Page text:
Increasing the odds

In the world of finance, we have many strategies, many different financial instruments, and thousands of advisors who will be telling you to have a unique way of making a fortune. Some of them might happen to be the right people. Some will present just the right tools. Other times, either the tools or the people handling those tools turn out to be wrong.

Especially when it comes to the people, some might be even known to be flawed in one way or another, presenting methods and strategies that turn out to be a pure gamble when it comes down to the test. Some are honest. Some are not.

Some investors have the opportunity to try out all these different ideas, tools, and strategies. Those with sufficient funds to play around and who are willing to take on all kinds of risk can experiment to find the tool and the strategy that will produce the best possible results for them. But most of us are not in this category. Those who earn a regular wage and have only the option to save and invest 10-20% of their income don’t have the resources to play around. For those I have a simple advice on how to become an investor. A successful one. It’s surprisingly simple, and it’s something that most investors know by heart, as they heard it over and over again from no one else but the worlds most famous value investor, Warren Buffett:

“It’s far better to buy a wonderful company at a fair price than a fair company at a wonderful price.”

While the context of this quote was referring to the topic of value investing, it includes a simple message: When you invest, you should focus on buying great companies at a fair price.

This simple formula established the foundation for Buffett’s success. There are of course no guarantees that this will make you a billionaire. It doesn’t guarantee that you will become another super-rich person. But by following this simple rule you will significantly improve your odds to do financially better.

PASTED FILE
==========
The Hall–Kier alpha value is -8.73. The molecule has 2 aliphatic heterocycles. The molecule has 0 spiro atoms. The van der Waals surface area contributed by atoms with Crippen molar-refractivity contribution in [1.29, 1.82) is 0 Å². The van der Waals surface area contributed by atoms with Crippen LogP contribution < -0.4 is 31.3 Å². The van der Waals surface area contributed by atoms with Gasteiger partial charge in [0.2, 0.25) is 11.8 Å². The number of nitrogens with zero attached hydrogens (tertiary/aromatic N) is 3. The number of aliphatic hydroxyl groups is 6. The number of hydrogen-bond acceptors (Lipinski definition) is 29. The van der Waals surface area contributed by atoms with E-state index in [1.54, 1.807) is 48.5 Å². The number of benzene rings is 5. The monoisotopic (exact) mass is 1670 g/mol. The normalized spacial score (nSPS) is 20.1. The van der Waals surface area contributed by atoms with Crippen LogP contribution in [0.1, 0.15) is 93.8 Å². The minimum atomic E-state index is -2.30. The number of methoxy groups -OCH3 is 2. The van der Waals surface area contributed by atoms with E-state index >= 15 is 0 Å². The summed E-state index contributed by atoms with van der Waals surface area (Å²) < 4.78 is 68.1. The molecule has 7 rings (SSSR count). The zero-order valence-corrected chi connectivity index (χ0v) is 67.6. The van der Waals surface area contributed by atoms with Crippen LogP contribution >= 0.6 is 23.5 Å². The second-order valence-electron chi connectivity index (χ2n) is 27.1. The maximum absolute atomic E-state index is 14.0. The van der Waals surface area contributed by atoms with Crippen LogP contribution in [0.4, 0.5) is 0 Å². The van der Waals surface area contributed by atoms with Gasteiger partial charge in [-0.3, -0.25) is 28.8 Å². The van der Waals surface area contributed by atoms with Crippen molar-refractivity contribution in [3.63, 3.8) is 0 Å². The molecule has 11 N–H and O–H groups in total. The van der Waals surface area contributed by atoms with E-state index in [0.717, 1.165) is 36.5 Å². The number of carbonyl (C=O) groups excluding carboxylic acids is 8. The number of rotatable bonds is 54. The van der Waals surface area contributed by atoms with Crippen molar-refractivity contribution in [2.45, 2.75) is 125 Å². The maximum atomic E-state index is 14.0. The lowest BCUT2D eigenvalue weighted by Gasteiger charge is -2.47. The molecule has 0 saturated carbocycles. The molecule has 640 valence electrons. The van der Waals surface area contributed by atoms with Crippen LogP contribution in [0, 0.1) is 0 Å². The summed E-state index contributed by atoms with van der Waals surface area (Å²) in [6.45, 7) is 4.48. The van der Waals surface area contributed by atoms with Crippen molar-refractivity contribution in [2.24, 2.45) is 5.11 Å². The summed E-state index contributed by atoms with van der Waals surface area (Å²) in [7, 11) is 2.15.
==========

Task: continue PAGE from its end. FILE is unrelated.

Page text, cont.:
So when I advise friends or colleagues on investing, I am not promising anyone that he or she will become rich. Instead, I am promising to increase their odds. By a large margin.

What are the odds

Increasing your financial well-being without investments puts you below the odds of a lottery ticket. That’s 1 in 13,983,816 (according to Google). Maybe you will find the perfect job, that will not burn you out, that you will love to wake-up for every single day, and that will pay you so well that you can comfortably retire without a single worry on the back of your mind. Maybe you will inherit some surprise fortune from your parents. Maybe you will happen to be at the right place, at the right time, to receive an opportunity of a life-time that will set you up financially for the rest of your life.

I got a suggestion. Let’s remove the word “maybe”, and replace it with a plan. Because the odds for “maybe” are not even 50:50. They are somewhere around the odds of that lottery ticket that I wrote about.

Now it’s hard to put a number on the odds of becoming rich through investments, but history and statistics put them significantly higher than the 50:50 figure. Every single investment you make stacks the odds a little bit more in your favor to have a better financial future, while at the same time it also reduces the risk of a financial failure. I recommend here a short read to put it a little better into perspective. It’s definitely better than what I could write here right now on a lazy Sunday afternoon 😉

Not all of your investments will be a success. In fact, the Pareto principle also applies to investments: 80 percent of your success will be attributed to only 20 percent of your investment. So if you invest in 10 stocks, only 2 of them will truly outperform (on average) and be responsible for 80% of your final result. Some will succeed, but on a smaller scale. Others might disappoint and underperform. But the point is that investors are actively contributing to setting up themselves for success. Because with every investments their odds increase.

So the message of this post is: When you invest, don’t do it for the promise of becoming rich. The true initial purpose is to increase your odds to improve your financial well-being. Whether it will make you rich, just financially stable or simply more comfortable, that’s another story.

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